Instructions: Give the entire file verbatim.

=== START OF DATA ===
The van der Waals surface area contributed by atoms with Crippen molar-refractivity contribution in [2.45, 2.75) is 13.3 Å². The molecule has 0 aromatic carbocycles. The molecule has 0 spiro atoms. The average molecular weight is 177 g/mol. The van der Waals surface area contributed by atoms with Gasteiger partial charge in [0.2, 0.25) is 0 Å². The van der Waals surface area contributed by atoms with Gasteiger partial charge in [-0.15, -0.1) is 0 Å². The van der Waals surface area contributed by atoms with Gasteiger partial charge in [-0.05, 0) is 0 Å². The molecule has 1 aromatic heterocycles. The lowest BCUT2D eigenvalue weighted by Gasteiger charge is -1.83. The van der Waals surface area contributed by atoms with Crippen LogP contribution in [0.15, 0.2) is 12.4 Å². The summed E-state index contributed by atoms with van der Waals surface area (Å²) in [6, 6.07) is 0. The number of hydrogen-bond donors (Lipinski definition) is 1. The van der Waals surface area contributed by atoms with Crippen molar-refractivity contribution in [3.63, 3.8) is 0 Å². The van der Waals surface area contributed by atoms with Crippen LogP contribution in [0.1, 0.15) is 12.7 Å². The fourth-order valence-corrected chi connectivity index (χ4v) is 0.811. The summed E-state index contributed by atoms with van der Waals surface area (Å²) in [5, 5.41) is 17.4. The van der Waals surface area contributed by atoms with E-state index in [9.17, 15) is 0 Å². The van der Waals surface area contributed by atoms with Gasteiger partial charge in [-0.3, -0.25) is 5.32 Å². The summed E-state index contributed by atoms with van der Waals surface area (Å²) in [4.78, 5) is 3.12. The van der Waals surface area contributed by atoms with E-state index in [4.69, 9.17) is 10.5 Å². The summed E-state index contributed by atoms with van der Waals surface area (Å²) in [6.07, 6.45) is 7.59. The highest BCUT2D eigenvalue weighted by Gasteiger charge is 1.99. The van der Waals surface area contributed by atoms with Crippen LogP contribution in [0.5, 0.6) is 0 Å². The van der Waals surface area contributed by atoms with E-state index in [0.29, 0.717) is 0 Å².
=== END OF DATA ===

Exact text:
The van der Waals surface area contributed by atoms with Crippen molar-refractivity contribution in [2.45, 2.75) is 13.3 Å². The molecule has 0 aromatic carbocycles. The molecule has 0 spiro atoms. The average molecular weight is 177 g/mol. The van der Waals surface area contributed by atoms with Gasteiger partial charge in [0.2, 0.25) is 0 Å². The van der Waals surface area contributed by atoms with Gasteiger partial charge in [-0.15, -0.1) is 0 Å². The van der Waals surface area contributed by atoms with Gasteiger partial charge in [-0.05, 0) is 0 Å². The molecule has 1 aromatic heterocycles. The lowest BCUT2D eigenvalue weighted by Gasteiger charge is -1.83. The van der Waals surface area contributed by atoms with Crippen LogP contribution in [0.15, 0.2) is 12.4 Å². The summed E-state index contributed by atoms with van der Waals surface area (Å²) in [6, 6.07) is 0. The number of hydrogen-bond donors (Lipinski definition) is 1. The van der Waals surface area contributed by atoms with Crippen molar-refractivity contribution in [3.63, 3.8) is 0 Å². The van der Waals surface area contributed by atoms with Crippen LogP contribution in [0.1, 0.15) is 12.7 Å². The fourth-order valence-corrected chi connectivity index (χ4v) is 0.811. The summed E-state index contributed by atoms with van der Waals surface area (Å²) in [5, 5.41) is 17.4. The van der Waals surface area contributed by atoms with E-state index in [9.17, 15) is 0 Å². The van der Waals surface area contributed by atoms with Gasteiger partial charge in [-0.3, -0.25) is 5.32 Å². The summed E-state index contributed by atoms with van der Waals surface area (Å²) in [4.78, 5) is 3.12. The van der Waals surface area contributed by atoms with E-state index in [4.69, 9.17) is 10.5 Å². The summed E-state index contributed by atoms with van der Waals surface area (Å²) in [6.07, 6.45) is 7.59. The highest BCUT2D eigenvalue weighted by Gasteiger charge is 1.99. The van der Waals surface area contributed by atoms with Crippen LogP contribution in [0.5, 0.6) is 0 Å². The van der Waals surface area contributed by atoms with E-state index in [0.29, 0.717) is 0 Å².